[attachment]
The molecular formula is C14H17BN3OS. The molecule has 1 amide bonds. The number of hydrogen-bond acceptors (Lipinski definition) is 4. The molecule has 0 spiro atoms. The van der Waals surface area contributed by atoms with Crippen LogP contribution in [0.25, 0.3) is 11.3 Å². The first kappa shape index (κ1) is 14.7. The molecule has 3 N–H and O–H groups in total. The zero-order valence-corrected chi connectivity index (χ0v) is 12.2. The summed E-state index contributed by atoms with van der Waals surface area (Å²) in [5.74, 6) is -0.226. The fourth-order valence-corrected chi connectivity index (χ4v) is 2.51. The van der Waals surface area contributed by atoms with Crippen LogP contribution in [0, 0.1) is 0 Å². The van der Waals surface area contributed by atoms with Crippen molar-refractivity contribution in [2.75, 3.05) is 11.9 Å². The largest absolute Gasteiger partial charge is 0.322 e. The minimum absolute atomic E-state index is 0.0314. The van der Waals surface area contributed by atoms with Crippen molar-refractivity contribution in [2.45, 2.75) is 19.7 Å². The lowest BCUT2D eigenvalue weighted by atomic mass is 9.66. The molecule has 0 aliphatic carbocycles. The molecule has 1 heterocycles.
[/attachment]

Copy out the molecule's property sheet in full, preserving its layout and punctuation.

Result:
The molecular formula is C14H17BN3OS. The molecule has 1 amide bonds. The number of hydrogen-bond acceptors (Lipinski definition) is 4. The molecule has 0 spiro atoms. The van der Waals surface area contributed by atoms with Crippen LogP contribution in [0.25, 0.3) is 11.3 Å². The first kappa shape index (κ1) is 14.7. The molecule has 3 N–H and O–H groups in total. The zero-order valence-corrected chi connectivity index (χ0v) is 12.2. The summed E-state index contributed by atoms with van der Waals surface area (Å²) in [5.74, 6) is -0.226. The fourth-order valence-corrected chi connectivity index (χ4v) is 2.51. The van der Waals surface area contributed by atoms with Crippen LogP contribution in [0, 0.1) is 0 Å². The van der Waals surface area contributed by atoms with Crippen molar-refractivity contribution in [2.75, 3.05) is 11.9 Å². The largest absolute Gasteiger partial charge is 0.322 e. The minimum absolute atomic E-state index is 0.0314. The van der Waals surface area contributed by atoms with Crippen molar-refractivity contribution in [2.45, 2.75) is 19.7 Å². The lowest BCUT2D eigenvalue weighted by atomic mass is 9.66. The molecule has 0 aliphatic carbocycles. The molecule has 1 heterocycles.